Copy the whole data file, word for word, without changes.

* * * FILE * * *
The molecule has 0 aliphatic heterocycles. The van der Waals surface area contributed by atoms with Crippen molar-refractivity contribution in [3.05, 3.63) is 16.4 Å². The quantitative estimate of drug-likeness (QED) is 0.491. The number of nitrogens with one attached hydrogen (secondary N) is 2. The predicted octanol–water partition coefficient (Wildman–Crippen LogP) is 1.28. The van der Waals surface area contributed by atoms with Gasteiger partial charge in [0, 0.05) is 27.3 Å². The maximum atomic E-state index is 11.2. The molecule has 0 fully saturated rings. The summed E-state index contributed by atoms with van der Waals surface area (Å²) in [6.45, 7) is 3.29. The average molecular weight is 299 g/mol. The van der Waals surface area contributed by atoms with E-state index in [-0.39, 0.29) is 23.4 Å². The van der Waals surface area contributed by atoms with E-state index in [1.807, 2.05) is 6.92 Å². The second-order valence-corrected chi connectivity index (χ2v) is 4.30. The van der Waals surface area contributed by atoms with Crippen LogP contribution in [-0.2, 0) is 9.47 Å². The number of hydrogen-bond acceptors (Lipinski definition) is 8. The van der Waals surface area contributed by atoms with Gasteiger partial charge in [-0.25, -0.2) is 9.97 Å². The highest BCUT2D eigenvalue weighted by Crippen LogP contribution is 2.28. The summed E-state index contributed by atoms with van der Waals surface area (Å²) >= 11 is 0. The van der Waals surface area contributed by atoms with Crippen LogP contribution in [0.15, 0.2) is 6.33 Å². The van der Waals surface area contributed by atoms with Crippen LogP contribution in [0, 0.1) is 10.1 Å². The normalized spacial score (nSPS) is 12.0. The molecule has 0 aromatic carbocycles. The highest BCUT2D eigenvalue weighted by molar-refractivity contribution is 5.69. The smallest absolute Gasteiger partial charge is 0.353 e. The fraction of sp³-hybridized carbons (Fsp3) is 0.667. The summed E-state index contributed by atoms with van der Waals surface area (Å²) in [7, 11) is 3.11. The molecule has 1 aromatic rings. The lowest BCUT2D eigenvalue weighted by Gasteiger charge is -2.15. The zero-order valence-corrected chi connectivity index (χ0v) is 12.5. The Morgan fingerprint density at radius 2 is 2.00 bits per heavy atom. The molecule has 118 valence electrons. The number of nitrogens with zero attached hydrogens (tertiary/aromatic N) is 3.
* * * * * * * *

The molecule has 0 aliphatic heterocycles. The van der Waals surface area contributed by atoms with Crippen molar-refractivity contribution in [3.05, 3.63) is 16.4 Å². The quantitative estimate of drug-likeness (QED) is 0.491. The number of nitrogens with one attached hydrogen (secondary N) is 2. The predicted octanol–water partition coefficient (Wildman–Crippen LogP) is 1.28. The van der Waals surface area contributed by atoms with Gasteiger partial charge in [0, 0.05) is 27.3 Å². The maximum atomic E-state index is 11.2. The molecule has 0 fully saturated rings. The summed E-state index contributed by atoms with van der Waals surface area (Å²) in [6.45, 7) is 3.29. The average molecular weight is 299 g/mol. The van der Waals surface area contributed by atoms with E-state index in [-0.39, 0.29) is 23.4 Å². The van der Waals surface area contributed by atoms with E-state index in [1.807, 2.05) is 6.92 Å². The second-order valence-corrected chi connectivity index (χ2v) is 4.30. The van der Waals surface area contributed by atoms with Crippen LogP contribution in [-0.2, 0) is 9.47 Å². The number of hydrogen-bond acceptors (Lipinski definition) is 8. The van der Waals surface area contributed by atoms with Gasteiger partial charge in [-0.25, -0.2) is 9.97 Å². The highest BCUT2D eigenvalue weighted by Crippen LogP contribution is 2.28. The summed E-state index contributed by atoms with van der Waals surface area (Å²) >= 11 is 0. The van der Waals surface area contributed by atoms with Crippen LogP contribution in [0.15, 0.2) is 6.33 Å². The van der Waals surface area contributed by atoms with Crippen LogP contribution in [0, 0.1) is 10.1 Å². The normalized spacial score (nSPS) is 12.0. The molecule has 0 aromatic carbocycles. The highest BCUT2D eigenvalue weighted by molar-refractivity contribution is 5.69. The smallest absolute Gasteiger partial charge is 0.353 e. The fraction of sp³-hybridized carbons (Fsp3) is 0.667. The summed E-state index contributed by atoms with van der Waals surface area (Å²) in [7, 11) is 3.11. The molecule has 1 aromatic rings. The lowest BCUT2D eigenvalue weighted by Gasteiger charge is -2.15. The zero-order valence-corrected chi connectivity index (χ0v) is 12.5. The Morgan fingerprint density at radius 2 is 2.00 bits per heavy atom. The molecule has 118 valence electrons. The number of nitrogens with zero attached hydrogens (tertiary/aromatic N) is 3.